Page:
Dr Shanmuganathan finds “primary lab research that has the potential to be translated straight into the clinic. It is inspiring”

Those patients eligible for this need to have been on therapy [their TKI] for a number of years and for their CML to undetectable, or close to undetectable, “for at least two years at minimum, depending on which criteria you’re using”.

“About 50% of those patients who manage to stop treatment will be able to remain off treatment long-term, and that has the benefit of minimising the toxicities that are related to the treatment,” said Dr Shanmuganathan.

“For a lot of people, treatment-free remission has the opportunity to improve their quality of life and outlook on everything because they’re not having to deal with taking their tablet, the logistics to taking medication including fasting, and adjusting their lifestyle around their medication.

“And they’re not having to deal with the side effects related to therapy, although the alternative to not commencing therapy would be the higher potential for progression to more aggressive CML and side effects related to disease.”

“CML has essentially changed from a blood cancer to a chronic illness.”

And for those who have successfully stopped their therapy, Dr Shanmuganathan said they would be considered cured in that it’s “unlikely that their leukaemia will ever come back”.

“But they do need to keep being monitored, because on some occasions late recurrence does occur,” she said.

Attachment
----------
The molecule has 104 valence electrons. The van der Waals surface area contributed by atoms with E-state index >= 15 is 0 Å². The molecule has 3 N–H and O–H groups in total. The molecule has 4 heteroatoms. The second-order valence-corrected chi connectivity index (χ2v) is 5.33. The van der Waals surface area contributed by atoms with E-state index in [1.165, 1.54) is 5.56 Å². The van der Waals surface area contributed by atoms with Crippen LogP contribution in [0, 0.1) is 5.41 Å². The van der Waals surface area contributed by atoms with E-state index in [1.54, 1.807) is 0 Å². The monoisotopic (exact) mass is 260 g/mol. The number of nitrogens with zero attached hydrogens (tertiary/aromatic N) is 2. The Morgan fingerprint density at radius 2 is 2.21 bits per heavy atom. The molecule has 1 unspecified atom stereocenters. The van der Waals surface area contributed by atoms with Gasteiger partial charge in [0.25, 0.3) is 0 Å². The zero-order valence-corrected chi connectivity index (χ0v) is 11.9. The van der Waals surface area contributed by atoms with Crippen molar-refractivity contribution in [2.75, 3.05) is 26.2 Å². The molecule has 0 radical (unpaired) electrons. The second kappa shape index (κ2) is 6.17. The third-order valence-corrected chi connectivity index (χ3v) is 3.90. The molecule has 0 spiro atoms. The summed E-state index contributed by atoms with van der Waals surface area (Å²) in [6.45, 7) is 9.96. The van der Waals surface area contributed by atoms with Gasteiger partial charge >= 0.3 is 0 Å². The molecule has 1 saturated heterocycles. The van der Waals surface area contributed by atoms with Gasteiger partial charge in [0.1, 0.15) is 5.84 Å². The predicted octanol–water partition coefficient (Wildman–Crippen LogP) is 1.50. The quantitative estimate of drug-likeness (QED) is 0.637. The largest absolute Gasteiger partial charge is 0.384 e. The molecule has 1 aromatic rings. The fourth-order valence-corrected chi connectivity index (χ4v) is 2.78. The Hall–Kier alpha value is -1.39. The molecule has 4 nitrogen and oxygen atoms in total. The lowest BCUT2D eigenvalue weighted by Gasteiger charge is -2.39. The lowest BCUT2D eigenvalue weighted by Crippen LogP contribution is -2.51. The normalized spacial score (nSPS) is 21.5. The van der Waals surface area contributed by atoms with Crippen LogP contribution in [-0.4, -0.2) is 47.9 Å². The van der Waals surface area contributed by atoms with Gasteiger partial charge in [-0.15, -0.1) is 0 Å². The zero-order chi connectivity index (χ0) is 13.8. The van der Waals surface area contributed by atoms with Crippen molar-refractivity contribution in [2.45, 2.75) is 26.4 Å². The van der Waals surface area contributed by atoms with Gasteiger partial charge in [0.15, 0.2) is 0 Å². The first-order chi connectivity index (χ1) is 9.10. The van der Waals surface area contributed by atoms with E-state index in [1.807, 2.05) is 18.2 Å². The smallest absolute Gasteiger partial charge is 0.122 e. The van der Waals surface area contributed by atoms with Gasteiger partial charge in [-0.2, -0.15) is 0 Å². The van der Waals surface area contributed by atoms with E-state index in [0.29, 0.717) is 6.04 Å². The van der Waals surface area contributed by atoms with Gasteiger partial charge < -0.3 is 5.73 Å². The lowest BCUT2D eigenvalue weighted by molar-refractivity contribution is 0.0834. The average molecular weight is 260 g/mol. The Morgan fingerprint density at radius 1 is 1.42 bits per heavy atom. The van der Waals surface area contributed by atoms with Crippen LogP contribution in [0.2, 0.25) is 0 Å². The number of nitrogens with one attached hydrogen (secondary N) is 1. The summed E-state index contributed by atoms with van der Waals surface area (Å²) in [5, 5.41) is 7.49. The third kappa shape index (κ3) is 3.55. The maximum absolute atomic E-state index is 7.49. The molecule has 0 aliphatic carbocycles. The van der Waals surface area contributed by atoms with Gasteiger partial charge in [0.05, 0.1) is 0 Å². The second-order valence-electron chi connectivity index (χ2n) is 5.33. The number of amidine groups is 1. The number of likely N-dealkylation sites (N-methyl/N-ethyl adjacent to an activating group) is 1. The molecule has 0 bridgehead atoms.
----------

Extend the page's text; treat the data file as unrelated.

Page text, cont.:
Early response to treatment leads to better long-term outcomes

Patients who have a very rapid decline of their leukaemia burden early on, in response to their therapy, are the patients who tend to do better in the longer term.

“They reach their molecular targets faster, they get into a deeper molecular response sooner, and they’re more likely to enter into these deep molecular responses which is a prerequisite for a TFR attempt,” Dr Shanmuganathan explained.

“They’re also more likely to be successful and remain in a treatment-free remission.”

“What we do early has long-term implications for patients.”

Dr Shanmuganathan said the strategies that can make a difference relate to “what TKI they start on to begin with” and “maintaining the dose intensity earlier on, assuming that toxicity does not impede this”.

But she said a lot more work was required, looking into “how we can improve early disease response where possible, for some patients”.

“That’s still a work in progress.”

Dr Shanmuganathan said which TKI a patient starts their treatment on is not standard, “it all depends on their underlying health, the specific side effect profile, what’s available, and what the ease of administration is”.

“Each patient needs to be individualised.”

When a person is first diagnosed with CML, they need to have regular blood tests to keep an eye on their blood count.

“And we also keep an eye on the mutation that characterises CML; we monitor the mutation levels very closely early on,” she said.

Dr Shanmuganathan’s research

In 2020, Dr Shanmuganathan won the Simpson Prize for Cancer Research which recognises outstanding research undertaken at the RAH or SA Pathology and is presented for the best paper published by an early career researcher. Dr Shanmuganathan’s paper, titled Modelling the safe minimum frequency of molecular monitoring for CML patients attempting treatment-free remission, was published in the journal, Blood.